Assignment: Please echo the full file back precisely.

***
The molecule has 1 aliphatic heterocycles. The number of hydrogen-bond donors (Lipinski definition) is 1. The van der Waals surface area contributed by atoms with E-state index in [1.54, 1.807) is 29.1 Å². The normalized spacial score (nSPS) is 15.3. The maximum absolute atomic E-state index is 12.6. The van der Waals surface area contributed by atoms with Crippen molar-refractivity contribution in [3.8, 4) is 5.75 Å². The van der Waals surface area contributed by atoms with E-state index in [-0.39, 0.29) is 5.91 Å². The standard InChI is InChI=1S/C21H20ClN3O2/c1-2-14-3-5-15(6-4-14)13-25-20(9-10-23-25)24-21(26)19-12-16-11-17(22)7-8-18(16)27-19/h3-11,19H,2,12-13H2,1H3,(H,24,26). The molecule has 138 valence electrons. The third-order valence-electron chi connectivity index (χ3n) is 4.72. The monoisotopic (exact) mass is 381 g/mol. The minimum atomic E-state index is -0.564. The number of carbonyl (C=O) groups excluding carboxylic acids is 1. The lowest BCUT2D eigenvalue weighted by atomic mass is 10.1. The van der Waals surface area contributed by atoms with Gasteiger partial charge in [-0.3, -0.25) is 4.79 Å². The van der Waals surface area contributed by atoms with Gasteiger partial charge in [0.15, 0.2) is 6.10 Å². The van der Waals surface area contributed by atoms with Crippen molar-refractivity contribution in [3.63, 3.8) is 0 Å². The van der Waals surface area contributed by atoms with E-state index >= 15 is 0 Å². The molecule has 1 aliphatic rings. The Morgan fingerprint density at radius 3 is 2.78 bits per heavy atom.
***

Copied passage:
The molecule has 1 aliphatic heterocycles. The number of hydrogen-bond donors (Lipinski definition) is 1. The van der Waals surface area contributed by atoms with E-state index in [1.54, 1.807) is 29.1 Å². The normalized spacial score (nSPS) is 15.3. The maximum absolute atomic E-state index is 12.6. The van der Waals surface area contributed by atoms with Crippen molar-refractivity contribution in [3.8, 4) is 5.75 Å². The van der Waals surface area contributed by atoms with E-state index in [-0.39, 0.29) is 5.91 Å². The standard InChI is InChI=1S/C21H20ClN3O2/c1-2-14-3-5-15(6-4-14)13-25-20(9-10-23-25)24-21(26)19-12-16-11-17(22)7-8-18(16)27-19/h3-11,19H,2,12-13H2,1H3,(H,24,26). The molecule has 138 valence electrons. The third-order valence-electron chi connectivity index (χ3n) is 4.72. The monoisotopic (exact) mass is 381 g/mol. The minimum atomic E-state index is -0.564. The number of carbonyl (C=O) groups excluding carboxylic acids is 1. The lowest BCUT2D eigenvalue weighted by atomic mass is 10.1. The van der Waals surface area contributed by atoms with Gasteiger partial charge in [-0.3, -0.25) is 4.79 Å². The van der Waals surface area contributed by atoms with Gasteiger partial charge in [0.15, 0.2) is 6.10 Å². The van der Waals surface area contributed by atoms with Crippen molar-refractivity contribution in [3.63, 3.8) is 0 Å². The van der Waals surface area contributed by atoms with E-state index >= 15 is 0 Å². The molecule has 1 aliphatic rings. The Morgan fingerprint density at radius 3 is 2.78 bits per heavy atom.